Another revenue projection, another downward revision of tax revenues.
With the Nebraska Legislature needing to close a $195 million gap this year, taxes and spending will again take center stage at the Capitol.
The outcome is ultimately up to the 49 men and women in the chamber when they reconvene in January. But for any senator to say any option is entirely off the table would be shortsighted, given the prolonged problems faced by the state, most notably in its largest industry, agriculture.
Right now, the open-mindedness being expressed by Gov. Pete Ricketts and the Legislature is encouraging. The governor said he’s “willing to discuss different ideas” floated by senators – a promise that he must keep in 2018 and that must be reciprocated by legislators.
However, this dedication by lawmakers to a common cause must continue long beyond the immediate aftermath of this latest forecast, without devolving into the acrimony that can result from the butting of heads during a stressful legislative session, as was seen in the spring.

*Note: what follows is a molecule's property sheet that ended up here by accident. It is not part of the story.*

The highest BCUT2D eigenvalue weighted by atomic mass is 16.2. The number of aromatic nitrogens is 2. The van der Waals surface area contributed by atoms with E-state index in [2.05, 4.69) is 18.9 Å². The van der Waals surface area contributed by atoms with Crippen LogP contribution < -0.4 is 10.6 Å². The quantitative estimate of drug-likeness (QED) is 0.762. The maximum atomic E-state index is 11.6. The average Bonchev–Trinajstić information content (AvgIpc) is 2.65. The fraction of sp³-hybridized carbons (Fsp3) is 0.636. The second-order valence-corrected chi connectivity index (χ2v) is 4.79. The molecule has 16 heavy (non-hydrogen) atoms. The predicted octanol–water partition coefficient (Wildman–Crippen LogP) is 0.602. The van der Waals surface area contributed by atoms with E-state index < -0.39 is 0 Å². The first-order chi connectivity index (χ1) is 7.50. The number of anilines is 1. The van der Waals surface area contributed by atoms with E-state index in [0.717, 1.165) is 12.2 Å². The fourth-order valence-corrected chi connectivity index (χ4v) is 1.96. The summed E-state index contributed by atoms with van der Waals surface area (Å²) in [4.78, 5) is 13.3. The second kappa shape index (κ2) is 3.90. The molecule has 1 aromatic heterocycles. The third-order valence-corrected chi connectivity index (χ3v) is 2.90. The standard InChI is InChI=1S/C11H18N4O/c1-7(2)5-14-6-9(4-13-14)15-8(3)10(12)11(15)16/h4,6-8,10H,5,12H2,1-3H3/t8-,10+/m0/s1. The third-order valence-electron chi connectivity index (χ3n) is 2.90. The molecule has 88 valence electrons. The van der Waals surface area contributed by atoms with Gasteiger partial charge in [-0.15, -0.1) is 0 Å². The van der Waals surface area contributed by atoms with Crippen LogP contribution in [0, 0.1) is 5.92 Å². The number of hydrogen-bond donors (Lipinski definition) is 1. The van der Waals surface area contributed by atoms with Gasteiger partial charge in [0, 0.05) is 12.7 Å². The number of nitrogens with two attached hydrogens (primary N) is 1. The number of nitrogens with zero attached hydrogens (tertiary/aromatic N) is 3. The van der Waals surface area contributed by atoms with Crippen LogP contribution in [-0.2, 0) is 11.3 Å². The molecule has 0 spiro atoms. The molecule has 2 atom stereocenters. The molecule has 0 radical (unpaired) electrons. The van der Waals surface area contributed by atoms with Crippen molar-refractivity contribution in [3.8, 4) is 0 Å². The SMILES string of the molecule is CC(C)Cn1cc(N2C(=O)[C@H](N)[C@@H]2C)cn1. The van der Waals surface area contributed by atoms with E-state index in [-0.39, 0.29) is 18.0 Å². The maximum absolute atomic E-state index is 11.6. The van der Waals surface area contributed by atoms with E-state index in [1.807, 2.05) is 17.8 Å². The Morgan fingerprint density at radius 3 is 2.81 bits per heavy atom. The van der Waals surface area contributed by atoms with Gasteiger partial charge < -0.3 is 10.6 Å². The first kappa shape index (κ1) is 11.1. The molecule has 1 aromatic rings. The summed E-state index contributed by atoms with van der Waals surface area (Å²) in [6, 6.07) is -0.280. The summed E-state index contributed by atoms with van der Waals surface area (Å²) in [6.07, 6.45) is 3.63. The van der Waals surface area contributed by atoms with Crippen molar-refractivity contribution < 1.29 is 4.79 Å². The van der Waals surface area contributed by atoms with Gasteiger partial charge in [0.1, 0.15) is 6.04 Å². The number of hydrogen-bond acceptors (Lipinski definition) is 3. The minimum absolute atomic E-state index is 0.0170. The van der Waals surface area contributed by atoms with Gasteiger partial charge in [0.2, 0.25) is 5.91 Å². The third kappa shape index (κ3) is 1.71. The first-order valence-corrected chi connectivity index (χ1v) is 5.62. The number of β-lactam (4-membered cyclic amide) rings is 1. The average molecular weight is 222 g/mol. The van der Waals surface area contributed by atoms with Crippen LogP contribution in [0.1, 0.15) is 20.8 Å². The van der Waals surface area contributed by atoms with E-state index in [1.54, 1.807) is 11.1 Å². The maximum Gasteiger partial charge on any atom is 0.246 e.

This year’s long session was dominated by sometimes heated discussion of plans for various tax cuts. Tax reform, in particular, is long overdue for Nebraska. But the urban-rural split reared its head during debate on proposals regarding income tax vs. property tax reductions – and neither passed.
It’s also worth considering that Nebraska may have a revenue problem, rather than a spending problem. Various groups have targeted for removal a variety of incentives, credits and exemptions – both in state code and the tax structure – they argue would help the state bring in more money to fund essential government operations. Some, however, view those as an intolerable tax increase.
Large spending cuts to a variety of state agencies, including the University of Nebraska system, also drew loud criticism from several legislators. But, a government can’t cut its way to prosperity. Many expenditures need to be viewed as long-term investments – including, for example, education, child welfare and prisons – in the positive future of Nebraska.
To paraphrase Appropriations Committee Chair Sen. John Stinner: Short-term gain must come with as minimal of long-term pain as possible.
The work of the Legislature will not be easy this year, particularly for those who sit on Appropriations. Trimming $195 million from an $8.9 billion budget represents just slightly more than 2 percent of the state budget. But years of restraining spending and cuts some agencies felt hit the bone mean that further reductions or the elimination of some incentives will no doubt be met with resistance.
Despite this, for the good of all Nebraskans, these early indications of accord must carry over into the difficult work of balancing the budget in 2018.